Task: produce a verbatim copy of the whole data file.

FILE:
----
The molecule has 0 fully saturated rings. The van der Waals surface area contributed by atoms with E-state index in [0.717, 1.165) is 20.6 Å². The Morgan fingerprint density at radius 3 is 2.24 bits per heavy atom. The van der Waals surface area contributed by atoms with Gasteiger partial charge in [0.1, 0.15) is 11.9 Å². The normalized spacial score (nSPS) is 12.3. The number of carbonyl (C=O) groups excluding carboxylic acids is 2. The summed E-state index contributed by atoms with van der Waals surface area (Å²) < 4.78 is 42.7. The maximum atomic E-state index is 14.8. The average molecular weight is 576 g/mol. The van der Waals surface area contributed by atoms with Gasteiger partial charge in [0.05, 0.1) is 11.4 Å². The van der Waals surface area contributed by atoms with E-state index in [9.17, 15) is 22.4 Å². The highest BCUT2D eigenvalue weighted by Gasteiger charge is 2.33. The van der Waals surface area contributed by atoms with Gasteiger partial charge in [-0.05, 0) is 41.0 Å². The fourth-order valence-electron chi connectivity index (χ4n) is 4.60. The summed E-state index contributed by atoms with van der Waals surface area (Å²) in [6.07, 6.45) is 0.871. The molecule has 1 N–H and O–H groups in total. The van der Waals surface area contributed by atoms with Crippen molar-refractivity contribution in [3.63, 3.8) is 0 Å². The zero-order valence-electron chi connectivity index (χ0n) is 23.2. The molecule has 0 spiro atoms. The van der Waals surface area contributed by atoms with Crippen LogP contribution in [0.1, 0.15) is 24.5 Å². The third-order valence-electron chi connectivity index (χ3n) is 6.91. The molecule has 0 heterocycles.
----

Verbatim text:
The molecule has 0 fully saturated rings. The van der Waals surface area contributed by atoms with E-state index in [0.717, 1.165) is 20.6 Å². The Morgan fingerprint density at radius 3 is 2.24 bits per heavy atom. The van der Waals surface area contributed by atoms with Gasteiger partial charge in [0.1, 0.15) is 11.9 Å². The normalized spacial score (nSPS) is 12.3. The number of carbonyl (C=O) groups excluding carboxylic acids is 2. The summed E-state index contributed by atoms with van der Waals surface area (Å²) < 4.78 is 42.7. The maximum atomic E-state index is 14.8. The average molecular weight is 576 g/mol. The van der Waals surface area contributed by atoms with Gasteiger partial charge in [0.05, 0.1) is 11.4 Å². The van der Waals surface area contributed by atoms with E-state index in [9.17, 15) is 22.4 Å². The highest BCUT2D eigenvalue weighted by Gasteiger charge is 2.33. The van der Waals surface area contributed by atoms with Gasteiger partial charge in [-0.05, 0) is 41.0 Å². The fourth-order valence-electron chi connectivity index (χ4n) is 4.60. The summed E-state index contributed by atoms with van der Waals surface area (Å²) in [6.07, 6.45) is 0.871. The molecule has 1 N–H and O–H groups in total. The van der Waals surface area contributed by atoms with Crippen molar-refractivity contribution in [3.63, 3.8) is 0 Å². The zero-order valence-electron chi connectivity index (χ0n) is 23.2. The molecule has 0 spiro atoms. The van der Waals surface area contributed by atoms with Crippen LogP contribution in [0.1, 0.15) is 24.5 Å². The third-order valence-electron chi connectivity index (χ3n) is 6.91. The molecule has 0 heterocycles.